In an interview Obayashi confirmed that upon conceiving the film he referenced his eleven-year-old daughter on what would be truly terrifying to her; therefor, some of the scares and plot are literally derived from the mind of a child. There is a man who turns into a pile of bananas with no explanation, a strange smiling and dancing skeleton that makes several appearances, and two choreographed musical sequences harkening to Scooby-Doo cartoons. At the same time there are truly horrific and terrifying images. As the house starts to literally eat the characters blood spews from clocks and walls, the floors open to a sea of frothing blood, and inanimate objects graphically (and somewhat surreally) dismember the teenagers. It also is apparent that Obayashi threw every experimental technique at the film: there are elaborate matte-paintings that match cut to the environment the characters traverse, hand drawn animation sutured into frame, and nightmarish lighting that gives the entirety of the film an otherworldly quality.

More parallel editing that influences the bizarre atmosphere

It is true that House is not for everyone. The tone is unorganized and jarring, the mixture of fantasy, comedy, slapstick, and graphic-gore laced violence may be too much for casual viewers. What makes the film so interesting is the effect is has on the viewer. After viewing House it is difficult to accurately explain what is so great, yet outright bizarre about the film. In my opinion it is this tonal relationship between nightmarishly surreal film technique and (literally) juvenile narrative that strikes such a chord. The soundtrack is haunting and there are numerous cultural and folkloric references (both Japanese and Western) that keep the narrative entertaining and bewildering. For instance, the connection between folkloric fairy tales and horror is seen most prevalent through the naming of the seven girls and Snow White and the Seven Dwarfs. At the same time historical connotations between the Japanese loss of World War II and the use of the atomic bomb makes several appearances (while traveling to the house Auntie’s story is given a visual flashback in which her fiancée is forced to join the Emperor’s army and dies in the Pacific. There is a quick cut to the atomic bomb being dropped on Hiroshima paralleled against Mac proclaiming: “Ooh, cotton candy.” An adherence to cultural amnesia in relation to the destruction of World War II is palpable throughout the film).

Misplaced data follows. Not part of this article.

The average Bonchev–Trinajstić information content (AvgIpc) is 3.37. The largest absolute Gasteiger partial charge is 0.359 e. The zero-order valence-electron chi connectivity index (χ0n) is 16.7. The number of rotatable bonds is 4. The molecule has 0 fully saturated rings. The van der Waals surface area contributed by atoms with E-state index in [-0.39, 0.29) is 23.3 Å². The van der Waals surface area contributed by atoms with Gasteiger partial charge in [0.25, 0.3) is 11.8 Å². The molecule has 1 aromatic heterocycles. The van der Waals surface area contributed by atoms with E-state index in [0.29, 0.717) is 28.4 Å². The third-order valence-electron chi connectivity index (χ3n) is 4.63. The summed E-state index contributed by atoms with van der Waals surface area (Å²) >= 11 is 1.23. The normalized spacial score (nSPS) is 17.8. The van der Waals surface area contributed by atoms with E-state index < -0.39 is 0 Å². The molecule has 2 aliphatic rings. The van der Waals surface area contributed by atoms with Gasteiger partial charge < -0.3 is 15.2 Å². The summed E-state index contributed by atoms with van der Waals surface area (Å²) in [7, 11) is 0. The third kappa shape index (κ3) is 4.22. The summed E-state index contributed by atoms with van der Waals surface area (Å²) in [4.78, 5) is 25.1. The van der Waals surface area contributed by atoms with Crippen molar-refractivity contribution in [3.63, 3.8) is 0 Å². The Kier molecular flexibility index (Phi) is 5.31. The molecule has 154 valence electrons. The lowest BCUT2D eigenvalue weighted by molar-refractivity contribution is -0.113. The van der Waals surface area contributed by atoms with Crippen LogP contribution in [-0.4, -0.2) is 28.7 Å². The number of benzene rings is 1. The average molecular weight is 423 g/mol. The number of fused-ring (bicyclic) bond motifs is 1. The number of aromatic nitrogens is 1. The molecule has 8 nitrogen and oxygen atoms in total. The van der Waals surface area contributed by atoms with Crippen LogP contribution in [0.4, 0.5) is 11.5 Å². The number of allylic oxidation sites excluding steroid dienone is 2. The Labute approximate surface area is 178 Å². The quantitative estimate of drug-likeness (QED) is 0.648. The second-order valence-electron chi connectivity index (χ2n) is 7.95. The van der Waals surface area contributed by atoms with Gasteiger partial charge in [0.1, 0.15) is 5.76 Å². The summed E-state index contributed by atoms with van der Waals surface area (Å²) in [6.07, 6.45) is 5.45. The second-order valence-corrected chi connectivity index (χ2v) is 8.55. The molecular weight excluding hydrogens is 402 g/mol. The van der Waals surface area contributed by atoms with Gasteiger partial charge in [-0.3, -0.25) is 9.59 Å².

Clever use of camera work.

House is something to be screened at least once (perhaps more for cult-film/horror fans). For the horror fan the film produces great sequences of grizzly terror, yet distances somewhat with sequences of slapstick, synthesized folk-pop infused comedy. To be frank, it is strange. There is a startling sequence in a bathtub in which strains of thick, black hair trace up a young woman’s back from beneath the water that harken to the later Ringu and Ring films of the 1990’s.

Technically bizarre and exciting, House ceases to amaze even in our current age.


In case you weren't convinced, here's the trailer: